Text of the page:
Months ago I had a conversation with a friend of mine who works for an organization with strong ties to the charter school movement. I respect him and a mutual friend of ours, and because I have a visceral problem with the charter school movement, I wonder how he and this other friend could have dedicated their lives to education yet be advocating for school choice and ravaging Diane Ravitch through social media. I told this friend I wanted to understand his POV on the charter school movement, letting him know I was at best a skeptical audience. We talked civilly the entire time and I felt like it was an eye-opening experience for the both of us, but I walked away from the conversation focused on one exchange: I expressed dismay at the continual turnover of teachers in charter organizations was not only harmful for students at the school (as The Onion illustrates here), but was aiding in the erosion of teaching as a profession. My friend’s response was simple: I do not believe teaching is a profession.
Along with the hype, there is a lot of fear in the pundrity and commentary in relation to the MOOC movement: if massified ed takes place on this global, global scale, what happens to teachers?Bonnie Stewart recently wrote about the impact an xMOOC “manifest destiny” could have on those working in places of higher education. My favorite quote: Antioch students pay less money for their undergraduate degrees thanks to Antioch licensing courses through Coursera. Coursera makes money from the deal. Happy stories, both of them. But where does the money come from? Less money does not magically convert into more money unless somewhere along the line, some part of the equation has been cut. What logically is cut is teacher salary or teaching positions, and Stewart links in the reliance of universities on adjunct professors into her argument. The university as an operating organization needs educators in front of the students, but budgets limit the number of tenure positions, meaning more non-tenure individuals bear the brunt of student assignments. In an xMOOC world, that instructor can be a Dr. Famous from Leading Institution.
While the xMOOC world has written little about their pedagogical foundation (save some buzzwords and Class2Go’s discussion of formative and summative exercises a la Sal Khan), existing evidence shows xMOOC pedagogical practices as lecture-based learning with behaviroist exercises. This might help people put content into their short-term memory, but learning theory of the past 60 years states the rote memorization of content provides the least actual learning outcome for students. This is where the message boards pop up. In a class of 500, a professor is not expected to interact with students; a handful of graduate students bear that responsibility. In a MOOC of 50K, perhaps it’s Dr. Less Famous from Not As Leading an Institution. And in that world, where tenured professors become message board glue, where do the adjuncts go (#cfhe12)?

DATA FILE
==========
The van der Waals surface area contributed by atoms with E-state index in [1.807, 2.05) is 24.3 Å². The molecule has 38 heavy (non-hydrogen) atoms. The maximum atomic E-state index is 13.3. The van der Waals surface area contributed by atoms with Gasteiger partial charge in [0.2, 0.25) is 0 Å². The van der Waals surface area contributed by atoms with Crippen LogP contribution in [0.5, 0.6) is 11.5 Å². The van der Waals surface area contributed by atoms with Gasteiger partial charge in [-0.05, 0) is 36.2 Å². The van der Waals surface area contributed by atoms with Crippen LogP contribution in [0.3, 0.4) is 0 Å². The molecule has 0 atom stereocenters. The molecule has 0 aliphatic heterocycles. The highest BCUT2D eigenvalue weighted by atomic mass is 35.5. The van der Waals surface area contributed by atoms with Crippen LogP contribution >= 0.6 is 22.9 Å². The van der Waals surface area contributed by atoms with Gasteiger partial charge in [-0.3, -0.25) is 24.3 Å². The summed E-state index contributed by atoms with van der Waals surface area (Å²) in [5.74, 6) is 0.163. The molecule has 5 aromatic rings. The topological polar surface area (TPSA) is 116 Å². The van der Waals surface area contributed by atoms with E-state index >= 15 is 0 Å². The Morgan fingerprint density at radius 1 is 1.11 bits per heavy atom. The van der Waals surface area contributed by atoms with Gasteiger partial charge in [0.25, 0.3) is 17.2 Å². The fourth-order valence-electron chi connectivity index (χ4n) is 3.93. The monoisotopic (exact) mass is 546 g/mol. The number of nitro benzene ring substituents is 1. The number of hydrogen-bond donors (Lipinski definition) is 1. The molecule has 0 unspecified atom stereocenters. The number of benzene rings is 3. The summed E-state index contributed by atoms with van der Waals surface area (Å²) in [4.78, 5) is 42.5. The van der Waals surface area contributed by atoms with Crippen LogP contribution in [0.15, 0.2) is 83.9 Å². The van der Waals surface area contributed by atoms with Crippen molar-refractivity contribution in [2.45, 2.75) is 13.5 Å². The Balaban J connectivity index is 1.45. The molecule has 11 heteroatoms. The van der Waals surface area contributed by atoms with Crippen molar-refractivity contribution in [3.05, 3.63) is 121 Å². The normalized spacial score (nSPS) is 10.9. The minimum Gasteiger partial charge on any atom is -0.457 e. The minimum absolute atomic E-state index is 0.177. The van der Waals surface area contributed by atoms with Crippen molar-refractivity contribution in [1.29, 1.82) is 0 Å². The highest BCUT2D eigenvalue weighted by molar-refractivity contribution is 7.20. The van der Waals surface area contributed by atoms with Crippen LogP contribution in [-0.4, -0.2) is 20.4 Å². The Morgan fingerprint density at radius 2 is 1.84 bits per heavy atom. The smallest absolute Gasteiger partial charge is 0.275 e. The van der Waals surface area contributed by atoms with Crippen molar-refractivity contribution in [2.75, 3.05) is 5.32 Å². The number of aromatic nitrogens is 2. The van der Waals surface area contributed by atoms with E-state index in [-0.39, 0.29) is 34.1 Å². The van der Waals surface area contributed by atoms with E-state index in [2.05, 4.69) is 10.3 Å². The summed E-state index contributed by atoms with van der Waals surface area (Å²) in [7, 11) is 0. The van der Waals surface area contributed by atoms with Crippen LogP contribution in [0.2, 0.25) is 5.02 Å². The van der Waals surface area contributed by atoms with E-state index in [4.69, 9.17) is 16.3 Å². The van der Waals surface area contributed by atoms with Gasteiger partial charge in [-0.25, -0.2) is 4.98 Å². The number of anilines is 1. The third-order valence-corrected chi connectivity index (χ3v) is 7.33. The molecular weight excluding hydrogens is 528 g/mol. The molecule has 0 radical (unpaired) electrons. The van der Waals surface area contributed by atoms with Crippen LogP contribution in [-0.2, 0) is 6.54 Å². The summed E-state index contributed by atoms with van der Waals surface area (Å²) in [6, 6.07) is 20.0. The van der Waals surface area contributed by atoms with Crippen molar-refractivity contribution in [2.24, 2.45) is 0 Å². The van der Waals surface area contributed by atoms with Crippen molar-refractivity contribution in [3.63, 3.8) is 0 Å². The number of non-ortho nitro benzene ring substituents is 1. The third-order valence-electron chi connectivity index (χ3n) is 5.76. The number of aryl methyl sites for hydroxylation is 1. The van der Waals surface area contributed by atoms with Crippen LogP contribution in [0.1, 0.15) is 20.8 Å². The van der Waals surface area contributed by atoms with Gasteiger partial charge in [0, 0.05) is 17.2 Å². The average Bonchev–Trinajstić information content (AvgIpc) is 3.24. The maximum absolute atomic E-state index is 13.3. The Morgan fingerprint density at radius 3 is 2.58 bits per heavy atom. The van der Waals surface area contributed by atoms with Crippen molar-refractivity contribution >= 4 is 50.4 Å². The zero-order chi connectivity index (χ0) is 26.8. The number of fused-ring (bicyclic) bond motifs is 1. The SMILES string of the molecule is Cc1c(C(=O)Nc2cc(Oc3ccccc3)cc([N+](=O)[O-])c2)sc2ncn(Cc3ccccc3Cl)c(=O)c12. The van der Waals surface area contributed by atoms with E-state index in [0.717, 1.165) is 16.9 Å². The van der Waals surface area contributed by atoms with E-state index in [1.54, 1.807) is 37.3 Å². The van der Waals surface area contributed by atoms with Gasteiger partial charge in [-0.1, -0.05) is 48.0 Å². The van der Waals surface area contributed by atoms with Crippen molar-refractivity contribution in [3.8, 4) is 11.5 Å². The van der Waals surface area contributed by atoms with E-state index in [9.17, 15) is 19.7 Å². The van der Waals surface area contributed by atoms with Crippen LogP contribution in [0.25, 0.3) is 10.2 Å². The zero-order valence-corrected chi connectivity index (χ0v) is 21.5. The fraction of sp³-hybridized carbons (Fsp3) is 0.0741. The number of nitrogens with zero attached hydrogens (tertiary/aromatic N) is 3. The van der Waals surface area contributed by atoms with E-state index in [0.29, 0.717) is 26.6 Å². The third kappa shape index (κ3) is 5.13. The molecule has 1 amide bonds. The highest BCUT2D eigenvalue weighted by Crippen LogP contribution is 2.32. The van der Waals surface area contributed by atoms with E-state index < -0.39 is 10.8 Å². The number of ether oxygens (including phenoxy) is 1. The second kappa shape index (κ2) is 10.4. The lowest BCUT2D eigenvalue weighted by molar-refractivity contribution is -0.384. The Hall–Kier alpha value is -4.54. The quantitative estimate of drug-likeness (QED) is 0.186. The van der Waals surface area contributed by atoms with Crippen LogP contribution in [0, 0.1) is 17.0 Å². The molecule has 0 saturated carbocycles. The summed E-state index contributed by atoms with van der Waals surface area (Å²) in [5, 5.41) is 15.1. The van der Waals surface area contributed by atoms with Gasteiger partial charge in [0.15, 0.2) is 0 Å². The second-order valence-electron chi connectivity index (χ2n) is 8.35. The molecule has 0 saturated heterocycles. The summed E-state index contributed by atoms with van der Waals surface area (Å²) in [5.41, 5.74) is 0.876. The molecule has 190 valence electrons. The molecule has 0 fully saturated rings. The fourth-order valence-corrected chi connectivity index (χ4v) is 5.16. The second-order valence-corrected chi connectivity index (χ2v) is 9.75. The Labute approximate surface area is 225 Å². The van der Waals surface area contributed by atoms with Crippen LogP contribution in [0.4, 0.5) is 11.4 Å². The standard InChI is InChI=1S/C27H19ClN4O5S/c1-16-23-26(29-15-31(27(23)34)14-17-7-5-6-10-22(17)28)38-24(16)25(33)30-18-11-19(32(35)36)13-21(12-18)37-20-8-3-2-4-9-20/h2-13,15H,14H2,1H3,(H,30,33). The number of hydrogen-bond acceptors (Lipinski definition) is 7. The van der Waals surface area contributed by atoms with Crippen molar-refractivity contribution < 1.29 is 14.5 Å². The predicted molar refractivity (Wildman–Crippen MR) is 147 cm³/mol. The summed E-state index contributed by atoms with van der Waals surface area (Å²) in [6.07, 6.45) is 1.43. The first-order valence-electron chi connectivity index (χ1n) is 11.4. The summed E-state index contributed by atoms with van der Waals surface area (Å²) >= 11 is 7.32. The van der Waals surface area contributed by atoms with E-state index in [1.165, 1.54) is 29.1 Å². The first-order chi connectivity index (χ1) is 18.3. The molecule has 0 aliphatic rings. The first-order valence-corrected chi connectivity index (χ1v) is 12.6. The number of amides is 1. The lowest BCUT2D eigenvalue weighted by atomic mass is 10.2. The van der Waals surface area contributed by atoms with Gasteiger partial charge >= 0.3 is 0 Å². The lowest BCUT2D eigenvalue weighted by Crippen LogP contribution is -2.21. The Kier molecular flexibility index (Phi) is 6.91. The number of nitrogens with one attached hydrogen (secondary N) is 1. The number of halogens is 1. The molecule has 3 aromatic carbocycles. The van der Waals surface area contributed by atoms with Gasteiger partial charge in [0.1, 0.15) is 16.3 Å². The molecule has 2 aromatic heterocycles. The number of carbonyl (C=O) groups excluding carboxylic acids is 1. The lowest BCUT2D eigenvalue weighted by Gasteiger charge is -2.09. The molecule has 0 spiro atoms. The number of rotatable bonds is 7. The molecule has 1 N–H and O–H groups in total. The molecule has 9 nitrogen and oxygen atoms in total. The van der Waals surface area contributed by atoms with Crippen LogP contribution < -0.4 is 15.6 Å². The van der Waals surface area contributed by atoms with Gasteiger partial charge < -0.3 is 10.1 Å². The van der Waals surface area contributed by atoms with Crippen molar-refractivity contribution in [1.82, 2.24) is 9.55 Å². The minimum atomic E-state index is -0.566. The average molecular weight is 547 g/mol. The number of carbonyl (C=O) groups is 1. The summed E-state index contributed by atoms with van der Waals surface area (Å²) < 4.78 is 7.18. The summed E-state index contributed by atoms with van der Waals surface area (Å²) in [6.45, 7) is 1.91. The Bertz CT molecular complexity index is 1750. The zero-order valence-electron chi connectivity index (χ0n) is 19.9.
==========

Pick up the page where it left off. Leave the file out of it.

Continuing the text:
Politically, the teacher is no longer the most important variable in a student’s journey to learning. When potential first lady Ann Romney targets teacher unions in Good Housekeeping magazine, the policy landscape is pretty evident: teachers are personae non grata in public discourse. Despite plenty of research not only about the importance of teachers, what makes a great teacher, and the relationship between student outcomes and class size, policy efforts are geared toward privatizing public education and massifying higher education. The theory behind such efforts is buried underneath economic discussion and media hyperbole. Again, Big Data cannot be the answer if we lack the theoretical foundation to ask the question.
There is a fascinating article in Technology Review about efforts by Nicholas Negraponte’s One Laptop Per Child (OLPC) efforts to get laptops to children who lack access to education resources. Without any teachers, these kids were given tablets and software, and initial results showed gains in literacy, despite the absence of any teacher. The article gets into the creative things students did with these computers (and if you read between the lines, you can see that such creativity happened despite the software), creativity heralded as the best sort of learning inquiry by OLPC. Negraponte warns not to read too much into this early inquiry, as research would need to be structured and tested in a manner to provide verifiable results, but his group is excited: Can we give (these kids) tool to read and learn—without having to provide schools and teachers and textbooks and all that?”
While I see that article and immediately think about the role of teachers, it is easy to get caught up in the talk without any analysis. And the analysis that needs to happen, not just here but in all of these discussions of education and technology and futures, is this: what is learning? What are we after? And if we can’t distinguish learning from the measures we put in place, how do we create more accurate measures for that nebulous thing we are looking for? If learning remains about economics, efforts to create a better price-to-content ratio will continue to grow, the MOOC will stay squarely with capital measures, and my friend’s belief about teachers not being professionals will be true in the future. If we have a conversation where we bring access, outcomes and economics to the mix, keeping in mind learning theory and pedagogical implementation, our conversation will be very different and likely more representative.
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